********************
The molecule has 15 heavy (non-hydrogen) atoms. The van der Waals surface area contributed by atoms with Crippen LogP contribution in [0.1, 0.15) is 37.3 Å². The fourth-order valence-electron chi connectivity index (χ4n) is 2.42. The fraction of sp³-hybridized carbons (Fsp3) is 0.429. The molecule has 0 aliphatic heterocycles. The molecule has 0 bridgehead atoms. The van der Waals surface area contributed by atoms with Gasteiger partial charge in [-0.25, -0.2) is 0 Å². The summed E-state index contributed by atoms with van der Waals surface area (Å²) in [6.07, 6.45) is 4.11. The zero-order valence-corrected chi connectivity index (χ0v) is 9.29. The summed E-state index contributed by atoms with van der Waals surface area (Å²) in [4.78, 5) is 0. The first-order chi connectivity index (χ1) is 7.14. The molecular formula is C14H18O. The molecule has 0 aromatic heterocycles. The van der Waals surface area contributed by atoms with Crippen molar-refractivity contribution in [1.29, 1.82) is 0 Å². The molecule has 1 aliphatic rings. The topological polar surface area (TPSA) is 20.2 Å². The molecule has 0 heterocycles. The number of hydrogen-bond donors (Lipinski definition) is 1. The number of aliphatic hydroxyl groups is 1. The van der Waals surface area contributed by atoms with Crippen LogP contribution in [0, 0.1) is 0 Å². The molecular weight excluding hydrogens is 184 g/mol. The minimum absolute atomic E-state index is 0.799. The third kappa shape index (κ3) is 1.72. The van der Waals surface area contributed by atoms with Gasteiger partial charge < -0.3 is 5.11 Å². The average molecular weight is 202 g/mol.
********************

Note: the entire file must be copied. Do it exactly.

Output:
The molecule has 15 heavy (non-hydrogen) atoms. The van der Waals surface area contributed by atoms with Crippen LogP contribution in [0.1, 0.15) is 37.3 Å². The fourth-order valence-electron chi connectivity index (χ4n) is 2.42. The fraction of sp³-hybridized carbons (Fsp3) is 0.429. The molecule has 0 aliphatic heterocycles. The molecule has 0 bridgehead atoms. The van der Waals surface area contributed by atoms with Gasteiger partial charge in [-0.25, -0.2) is 0 Å². The summed E-state index contributed by atoms with van der Waals surface area (Å²) in [6.07, 6.45) is 4.11. The zero-order valence-corrected chi connectivity index (χ0v) is 9.29. The summed E-state index contributed by atoms with van der Waals surface area (Å²) in [4.78, 5) is 0. The first-order chi connectivity index (χ1) is 7.14. The molecular formula is C14H18O. The molecule has 0 aromatic heterocycles. The van der Waals surface area contributed by atoms with Crippen molar-refractivity contribution in [1.29, 1.82) is 0 Å². The molecule has 1 aliphatic rings. The topological polar surface area (TPSA) is 20.2 Å². The molecule has 0 heterocycles. The number of hydrogen-bond donors (Lipinski definition) is 1. The number of aliphatic hydroxyl groups is 1. The van der Waals surface area contributed by atoms with Crippen LogP contribution in [0, 0.1) is 0 Å². The molecular weight excluding hydrogens is 184 g/mol. The minimum absolute atomic E-state index is 0.799. The third kappa shape index (κ3) is 1.72. The van der Waals surface area contributed by atoms with Gasteiger partial charge < -0.3 is 5.11 Å². The average molecular weight is 202 g/mol.